Brookyln Reader — Community land trusts are expanding across the city, and during a panel at Pratt Institute last week, local leaders in the movement said the trend could mean big things for affordable housing in Brooklyn’s communities of color.
The Architect’s Newspaper — New York City has historically been a city at the front lines of housing justice and tenant activism. One of the entities at the forefront of this are Community Land Trusts (CLTs), of which there are 15 of in the city. Today, CLTs and alliances working alongside them are working hard to pass the Community Land Act (CLA), a proposed legislative package aimed to give CLTs more power (or really, level the playing field) when buying land or buildings.
A debt collector obtained a default judgment against Sharae Banks through fraud, falsely claiming that it had properly notified her when it sued her years earlier. A lower court then barred Ms. Banks from challenging the default judgment, upholding the debt collector’s blatant violations of her basic due process rights. New Economy Project has filed an appeal, joined by co-counsel and amicus NYS Attorney General Letitia James, to reverse the ruling.
The Brian Lehrer Show — As this year’s budget season comes to a close in New York City, Tousif Ahsan, Public banking campaign organizer at the New Economy Project, and James Parrott, Director of economic and fiscal policies at the Center for New York City Affairs at the New School, explain the findings of a new report that shows how holding city money in a public bank could uplift the local economy, create jobs, tackle the affordable housing crisis, and move us forward on the path for a more sustainable and economically just future.
Gothamist — New York City is missing out on thousands of new affordable apartments and billions of dollars in local investments without a publicly owned bank to deposit its cash, according to an analysis by the city’s former chief economist and fellow researchers.
Norwood News — At a public meeting billed as a “Boroughwide Town Hall on Public Banking,” representatives from ten Bronx-based groups joined various elected officials to push for State and City legislators to build upon efforts to promote worker-owned businesses, increase community land trusts, and facilitate access to more local credit unions as an alternative to big commercial banks.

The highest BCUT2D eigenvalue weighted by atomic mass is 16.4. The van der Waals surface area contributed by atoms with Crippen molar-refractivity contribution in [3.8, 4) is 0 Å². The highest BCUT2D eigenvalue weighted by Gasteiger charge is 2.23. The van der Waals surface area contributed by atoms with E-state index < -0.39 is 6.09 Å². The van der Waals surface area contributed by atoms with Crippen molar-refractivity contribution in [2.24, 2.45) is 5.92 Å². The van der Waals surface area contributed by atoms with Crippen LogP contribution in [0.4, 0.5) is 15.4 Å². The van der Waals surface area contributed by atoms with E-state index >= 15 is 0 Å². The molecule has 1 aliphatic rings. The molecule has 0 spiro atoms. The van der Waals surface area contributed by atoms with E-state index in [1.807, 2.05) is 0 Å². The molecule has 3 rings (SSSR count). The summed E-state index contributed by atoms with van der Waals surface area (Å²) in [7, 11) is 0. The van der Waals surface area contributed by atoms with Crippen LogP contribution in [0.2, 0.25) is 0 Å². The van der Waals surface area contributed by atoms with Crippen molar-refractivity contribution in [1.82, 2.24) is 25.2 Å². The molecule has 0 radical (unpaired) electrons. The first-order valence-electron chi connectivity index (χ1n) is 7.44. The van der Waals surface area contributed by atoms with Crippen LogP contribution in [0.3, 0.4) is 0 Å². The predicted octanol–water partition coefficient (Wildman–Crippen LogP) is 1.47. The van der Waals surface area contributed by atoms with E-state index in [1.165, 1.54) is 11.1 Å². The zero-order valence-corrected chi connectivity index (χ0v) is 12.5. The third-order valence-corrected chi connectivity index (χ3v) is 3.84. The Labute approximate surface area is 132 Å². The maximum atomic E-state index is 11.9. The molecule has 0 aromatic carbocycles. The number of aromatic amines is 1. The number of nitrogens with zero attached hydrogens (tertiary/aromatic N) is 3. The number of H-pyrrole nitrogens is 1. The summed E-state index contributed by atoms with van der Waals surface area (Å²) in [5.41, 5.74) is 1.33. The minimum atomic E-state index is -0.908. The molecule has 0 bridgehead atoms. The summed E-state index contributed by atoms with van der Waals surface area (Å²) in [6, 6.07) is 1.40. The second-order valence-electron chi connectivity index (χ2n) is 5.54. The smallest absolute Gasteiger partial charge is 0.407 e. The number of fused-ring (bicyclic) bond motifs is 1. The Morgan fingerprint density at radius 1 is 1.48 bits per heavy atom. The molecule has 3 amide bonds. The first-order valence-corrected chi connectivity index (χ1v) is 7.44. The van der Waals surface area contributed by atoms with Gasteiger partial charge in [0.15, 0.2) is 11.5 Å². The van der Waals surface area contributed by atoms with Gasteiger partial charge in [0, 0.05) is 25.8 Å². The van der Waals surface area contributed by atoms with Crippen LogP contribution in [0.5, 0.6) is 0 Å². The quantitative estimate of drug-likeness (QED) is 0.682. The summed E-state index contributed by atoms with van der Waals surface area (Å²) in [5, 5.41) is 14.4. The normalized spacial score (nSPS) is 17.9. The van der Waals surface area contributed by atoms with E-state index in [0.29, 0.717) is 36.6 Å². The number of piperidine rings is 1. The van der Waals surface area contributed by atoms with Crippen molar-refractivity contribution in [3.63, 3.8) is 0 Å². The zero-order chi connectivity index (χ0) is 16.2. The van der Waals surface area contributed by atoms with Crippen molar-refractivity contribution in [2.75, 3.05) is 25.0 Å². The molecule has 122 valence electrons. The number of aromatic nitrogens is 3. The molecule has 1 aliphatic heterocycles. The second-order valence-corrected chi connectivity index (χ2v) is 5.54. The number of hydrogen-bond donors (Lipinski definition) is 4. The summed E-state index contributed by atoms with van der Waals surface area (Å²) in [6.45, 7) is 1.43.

City Limits — “Too often we think banking has nothing to do with democracy,” said State Senate Banking Committee Chair James Sanders at last week’s hearing of the New York City Banking Commission.
But banking and democracy were on full, if not always fulsome, display at the hearing as the commission decided which banks would be eligible to receive more than $100 billion in annual city agency deposits over the next two years. For the first time, the commission accepted public testimony before voting on which banks could hold city dollars.
City Limits — Back in February, before housing policy fizzled out of state budget negotiations, the New York City Council held a hearing on bills aimed at boosting the supply of homes accessible to, and controlled by, low-income New Yorkers.
NYN Media — With over half of New York City tenants spending nearly a third of their income on rent, affordable housing is crucial to ensuring a safe future for New Yorkers. That’s why advocates in have rallied and thrown their support behind the Community Land Act, a package of bills before the New York City Council that would provide nonprofits and community land trusts with the resources to develop permanently affordable housing. Community land trusts hold land under community control, thus guaranteeing the community derives benefits from it. Spearheading this campaign is the NYC Community Land Initiative, a coalition of housing organizations trying to expand social housing.
WBAI’s Living for the City — The move toward the creation of a Public Bank in NYC–its status and necessity, explained by Andy Morrison, associate director of New Economy Project.